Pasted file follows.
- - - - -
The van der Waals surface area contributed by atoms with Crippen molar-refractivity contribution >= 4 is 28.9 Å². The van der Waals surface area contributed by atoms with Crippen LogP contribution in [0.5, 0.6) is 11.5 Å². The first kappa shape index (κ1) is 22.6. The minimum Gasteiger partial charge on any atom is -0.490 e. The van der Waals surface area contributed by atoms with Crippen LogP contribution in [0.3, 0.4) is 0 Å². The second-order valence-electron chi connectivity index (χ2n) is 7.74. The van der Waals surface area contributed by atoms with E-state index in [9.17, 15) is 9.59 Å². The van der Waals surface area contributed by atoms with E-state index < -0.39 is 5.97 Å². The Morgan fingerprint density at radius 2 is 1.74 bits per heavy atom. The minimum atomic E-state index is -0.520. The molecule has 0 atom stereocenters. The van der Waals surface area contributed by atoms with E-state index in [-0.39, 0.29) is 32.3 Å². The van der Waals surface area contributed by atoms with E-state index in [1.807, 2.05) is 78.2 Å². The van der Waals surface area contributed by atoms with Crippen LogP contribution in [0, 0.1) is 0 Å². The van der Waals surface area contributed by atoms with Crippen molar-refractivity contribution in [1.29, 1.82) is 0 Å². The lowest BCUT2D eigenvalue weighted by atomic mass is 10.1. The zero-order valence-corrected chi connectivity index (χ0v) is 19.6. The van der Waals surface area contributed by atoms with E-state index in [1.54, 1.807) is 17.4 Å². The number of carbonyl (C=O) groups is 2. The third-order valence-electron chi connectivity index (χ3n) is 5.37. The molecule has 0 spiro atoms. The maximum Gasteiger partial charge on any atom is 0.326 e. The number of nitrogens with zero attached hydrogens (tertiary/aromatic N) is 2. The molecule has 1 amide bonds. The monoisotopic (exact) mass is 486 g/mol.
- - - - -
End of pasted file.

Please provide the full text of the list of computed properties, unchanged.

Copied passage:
The van der Waals surface area contributed by atoms with Crippen molar-refractivity contribution >= 4 is 28.9 Å². The van der Waals surface area contributed by atoms with Crippen LogP contribution in [0.5, 0.6) is 11.5 Å². The first kappa shape index (κ1) is 22.6. The minimum Gasteiger partial charge on any atom is -0.490 e. The van der Waals surface area contributed by atoms with Crippen LogP contribution in [0.3, 0.4) is 0 Å². The second-order valence-electron chi connectivity index (χ2n) is 7.74. The van der Waals surface area contributed by atoms with E-state index in [9.17, 15) is 9.59 Å². The van der Waals surface area contributed by atoms with E-state index < -0.39 is 5.97 Å². The Morgan fingerprint density at radius 2 is 1.74 bits per heavy atom. The minimum atomic E-state index is -0.520. The molecule has 0 atom stereocenters. The van der Waals surface area contributed by atoms with E-state index in [-0.39, 0.29) is 32.3 Å². The van der Waals surface area contributed by atoms with E-state index in [1.807, 2.05) is 78.2 Å². The van der Waals surface area contributed by atoms with Crippen LogP contribution in [0, 0.1) is 0 Å². The van der Waals surface area contributed by atoms with Crippen molar-refractivity contribution in [1.29, 1.82) is 0 Å². The lowest BCUT2D eigenvalue weighted by atomic mass is 10.1. The zero-order valence-corrected chi connectivity index (χ0v) is 19.6. The van der Waals surface area contributed by atoms with E-state index in [1.54, 1.807) is 17.4 Å². The number of carbonyl (C=O) groups is 2. The third-order valence-electron chi connectivity index (χ3n) is 5.37. The molecule has 0 spiro atoms. The maximum Gasteiger partial charge on any atom is 0.326 e. The number of nitrogens with zero attached hydrogens (tertiary/aromatic N) is 2. The molecule has 1 amide bonds. The monoisotopic (exact) mass is 486 g/mol.